First Map of Scotland 'Scotia: Regno di Scotia' - 1570
This is the first surviving printed map of Scotland portrayed on its own. Watermarks in the paper indicate Venetian origin, and it may have been engraved by Paolo Forlani, who was active in Venice during the 1560s and 1570s. Although the outline of the east coast is recognisable, the depiction of the west coast and islands shows how little was known about the shape of Scotland in the sixteenth century.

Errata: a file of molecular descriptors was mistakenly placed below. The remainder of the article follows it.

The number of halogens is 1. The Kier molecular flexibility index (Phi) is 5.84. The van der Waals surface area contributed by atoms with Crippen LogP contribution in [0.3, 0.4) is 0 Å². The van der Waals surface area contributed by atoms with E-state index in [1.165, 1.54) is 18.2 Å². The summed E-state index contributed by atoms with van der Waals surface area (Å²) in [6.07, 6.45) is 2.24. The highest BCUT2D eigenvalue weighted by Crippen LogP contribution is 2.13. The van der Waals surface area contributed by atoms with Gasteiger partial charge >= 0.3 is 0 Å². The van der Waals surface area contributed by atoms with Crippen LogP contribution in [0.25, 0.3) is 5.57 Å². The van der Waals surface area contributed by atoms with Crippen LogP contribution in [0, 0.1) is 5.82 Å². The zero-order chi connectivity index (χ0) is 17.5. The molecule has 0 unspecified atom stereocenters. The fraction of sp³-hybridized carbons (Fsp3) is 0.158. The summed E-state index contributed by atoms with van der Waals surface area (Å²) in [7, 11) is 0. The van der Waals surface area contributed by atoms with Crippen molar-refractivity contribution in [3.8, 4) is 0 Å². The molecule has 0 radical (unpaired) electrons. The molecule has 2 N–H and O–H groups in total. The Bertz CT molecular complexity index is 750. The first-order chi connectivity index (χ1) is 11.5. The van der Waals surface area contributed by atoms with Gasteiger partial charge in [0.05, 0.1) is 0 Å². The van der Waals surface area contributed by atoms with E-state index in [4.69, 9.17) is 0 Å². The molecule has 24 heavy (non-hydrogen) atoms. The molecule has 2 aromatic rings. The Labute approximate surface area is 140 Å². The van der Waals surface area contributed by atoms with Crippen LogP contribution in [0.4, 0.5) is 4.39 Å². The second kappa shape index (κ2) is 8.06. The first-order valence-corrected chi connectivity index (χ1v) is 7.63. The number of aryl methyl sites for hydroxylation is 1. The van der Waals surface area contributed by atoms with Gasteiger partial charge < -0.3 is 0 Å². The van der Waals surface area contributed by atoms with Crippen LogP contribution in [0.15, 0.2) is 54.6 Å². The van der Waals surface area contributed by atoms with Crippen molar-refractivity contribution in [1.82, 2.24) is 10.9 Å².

The map is based on an earlier outline of Scotland, first shown on a 1546 map of the British Isles probably compiled by George Lily, an English Roman Catholic cleric who had lived in Italy. The influence of Hector Boece's History of Scotland might be seen in the 70 placenames (out of 105 on the map) which also appear in his work, and in the figures XLIII and XXXI which were his imaginative idea of the number of Hebridean and Orcadian islands respectively.
The National Library of Scotland purchased the map in 1992 from the Royal Scottish Geographical Society, which was given the map in 1919. It was believed to be the only known copy, but further research has revealed a variant in the Netherlands, which lacks the title Scotia.